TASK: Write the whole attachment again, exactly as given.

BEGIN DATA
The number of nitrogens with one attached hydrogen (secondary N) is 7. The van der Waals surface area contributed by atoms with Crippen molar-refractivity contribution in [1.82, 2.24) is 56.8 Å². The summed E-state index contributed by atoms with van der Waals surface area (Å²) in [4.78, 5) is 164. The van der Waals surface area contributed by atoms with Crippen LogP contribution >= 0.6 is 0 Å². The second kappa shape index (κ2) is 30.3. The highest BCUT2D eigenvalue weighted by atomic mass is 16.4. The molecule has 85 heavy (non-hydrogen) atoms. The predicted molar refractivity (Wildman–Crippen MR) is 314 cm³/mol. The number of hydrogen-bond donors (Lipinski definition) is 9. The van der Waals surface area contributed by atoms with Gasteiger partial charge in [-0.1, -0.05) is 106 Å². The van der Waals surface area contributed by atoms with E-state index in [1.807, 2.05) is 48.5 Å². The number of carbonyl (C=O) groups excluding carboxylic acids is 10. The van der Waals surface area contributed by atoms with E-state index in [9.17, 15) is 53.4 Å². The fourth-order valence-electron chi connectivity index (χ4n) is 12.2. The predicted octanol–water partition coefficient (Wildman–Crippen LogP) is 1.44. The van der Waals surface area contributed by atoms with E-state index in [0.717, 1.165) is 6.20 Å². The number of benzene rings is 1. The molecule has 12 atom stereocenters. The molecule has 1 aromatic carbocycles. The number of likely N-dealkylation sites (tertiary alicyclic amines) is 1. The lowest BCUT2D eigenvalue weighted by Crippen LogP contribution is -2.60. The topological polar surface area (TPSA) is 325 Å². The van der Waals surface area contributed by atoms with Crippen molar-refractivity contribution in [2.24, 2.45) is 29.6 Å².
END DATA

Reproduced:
The number of nitrogens with one attached hydrogen (secondary N) is 7. The van der Waals surface area contributed by atoms with Crippen molar-refractivity contribution in [1.82, 2.24) is 56.8 Å². The summed E-state index contributed by atoms with van der Waals surface area (Å²) in [4.78, 5) is 164. The van der Waals surface area contributed by atoms with Crippen LogP contribution >= 0.6 is 0 Å². The second kappa shape index (κ2) is 30.3. The highest BCUT2D eigenvalue weighted by atomic mass is 16.4. The molecule has 85 heavy (non-hydrogen) atoms. The predicted molar refractivity (Wildman–Crippen MR) is 314 cm³/mol. The number of hydrogen-bond donors (Lipinski definition) is 9. The van der Waals surface area contributed by atoms with Gasteiger partial charge in [-0.1, -0.05) is 106 Å². The van der Waals surface area contributed by atoms with E-state index in [1.807, 2.05) is 48.5 Å². The number of carbonyl (C=O) groups excluding carboxylic acids is 10. The van der Waals surface area contributed by atoms with E-state index in [9.17, 15) is 53.4 Å². The fourth-order valence-electron chi connectivity index (χ4n) is 12.2. The predicted octanol–water partition coefficient (Wildman–Crippen LogP) is 1.44. The van der Waals surface area contributed by atoms with E-state index in [0.717, 1.165) is 6.20 Å². The number of benzene rings is 1. The molecule has 12 atom stereocenters. The molecule has 1 aromatic carbocycles. The number of likely N-dealkylation sites (tertiary alicyclic amines) is 1. The lowest BCUT2D eigenvalue weighted by Crippen LogP contribution is -2.60. The topological polar surface area (TPSA) is 325 Å². The van der Waals surface area contributed by atoms with Crippen molar-refractivity contribution in [2.24, 2.45) is 29.6 Å².